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“WHY IS THERE NO STRAIGHT PRIDE?” AND OTHER QUESTIONS

June 2016 - WHY IS THERE NO STRAIGHT PRIDE AND OTHER QUESTIONS
How to answer co-workers’ questions about Pride Month … with a straight face
By Colin Druhan

 
June is Pride Month in Canada, and throughout the summer annual festivals will be staged across the country in celebration of our diverse community. As exciting as it can be to plan how you’ll celebrate Pride, nothing puts a damper on your enthusiasm like co-workers who have a less than ideal attitude about the festivities.
 
Sometimes criticism can come in the form of a question. It’s helpful to see every one of these queries as an opportunity to guide your colleagues to a deeper understanding of what Pride is and why we celebrate. Here’s how you may want to consider answering some frequently asked Pride questions from people who do not identify as LGBT:
 
Why do we have to celebrate gay people in June?
First off, Pride isn’t just about being gay. June was chosen for Pride Month to commemorate the Stonewall Riots, which occurred in New York City in the summer of 1969. People of many gender identities, gender expressions and sexual orientations were involved in that landmark action, which is seen as the catalyst for the modern LGBT movement. We now use the month to honour the sacrifices of those who came before us, and to confront shared challenges that still lay ahead.
 
Why are LGBT people always complaining? Things seem okay to me!
Being openly LGBT still remains illegal in many parts of the world; in some places it’s punishable by death. Here in Canada, LGBT people face many barriers to success at work or school, as well as with their friends and families. The Canadian Mental Health Association says that because of homophobia, biphobia and transphobia, LGBT people in Canada experience higher rates of depression, anxiety, obsessive-compulsive and phobic disorders, suicide, self-harm and substance abuse. Further, gender identity is not yet considered a prohibited ground of discrimination in the Canadian Human Rights Act, representing a gap in federal protections for people who are trans, non-binary or gender non-conforming. These are just a few examples of why LGBT people and allies are still fighting for a brighter future.
 
Why would I want to go to a big loud party? That’s not my scene!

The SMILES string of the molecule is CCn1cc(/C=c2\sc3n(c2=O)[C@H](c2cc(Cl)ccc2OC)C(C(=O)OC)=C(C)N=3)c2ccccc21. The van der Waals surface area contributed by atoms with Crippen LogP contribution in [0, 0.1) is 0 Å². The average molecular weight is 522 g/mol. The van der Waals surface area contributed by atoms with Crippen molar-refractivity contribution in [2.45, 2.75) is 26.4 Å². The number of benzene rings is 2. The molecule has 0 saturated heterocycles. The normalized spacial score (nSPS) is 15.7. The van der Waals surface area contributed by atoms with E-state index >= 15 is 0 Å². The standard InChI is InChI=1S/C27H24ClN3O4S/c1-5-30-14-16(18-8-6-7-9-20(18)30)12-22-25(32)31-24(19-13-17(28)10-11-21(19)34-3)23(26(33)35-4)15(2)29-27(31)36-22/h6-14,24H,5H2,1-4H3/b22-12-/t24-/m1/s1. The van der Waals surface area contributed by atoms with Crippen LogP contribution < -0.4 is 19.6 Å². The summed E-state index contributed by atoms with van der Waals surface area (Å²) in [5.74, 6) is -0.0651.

It’s true that many Pride events feature loud music and big crowds, and serve alcohol. However, most Pride festivals in Canada offer a broad range of activities for people with a variety of interests. It’s not uncommon to find family barbecues, poetry readings, workshops and other low-key events in Pride festival lineups from coast to coast.
 
It’s also important to remember that some people either can’t or don’t want to attend events at all, and that is totally fine. Everyone celebrates Pride in their own unique way.
 
Why is there no Straight Pride Month?
This one’s a doozy. Proceed with caution! It can be tempting to come back with a cheeky one-liner like “Every month is Straight Pride Month!” But that can alienate people from the true meaning of Pride, which is to celebrate what makes each of us unique. It also shifts focus from the fact that Pride isn’t just about sexual orientation; it’s about gender identity, gender expression, relationships, family, self-respect, dignity, and so much more. That’s why there is no single answer to this question. If you want to respond, try explaining what Pride means to you, or open up about what it feels like to be part of Canada’s LGBT community. Your colleagues are more likely to respond positively to messages of possibility and hope than to words of anger and negativity.
 
Remember, if you’re able to keep calm, cool and collected when you get these questions, you’ll be a much better advocate for the community. When you take the opportunity to thoughtfully change someone’s perspective, you may be helping that person become a better ally of LGBT people. Who knows? Maybe the co-worker asking questions this year will be helping you answer them next Pride season.
 

 
COLIN DRUHAN is the Executive Director of Pride at Work Canada, a not-for-profit organization that empowers employers to foster workplace cultures that recognize LGBT employees. For more information, please visit prideatwork.ca.

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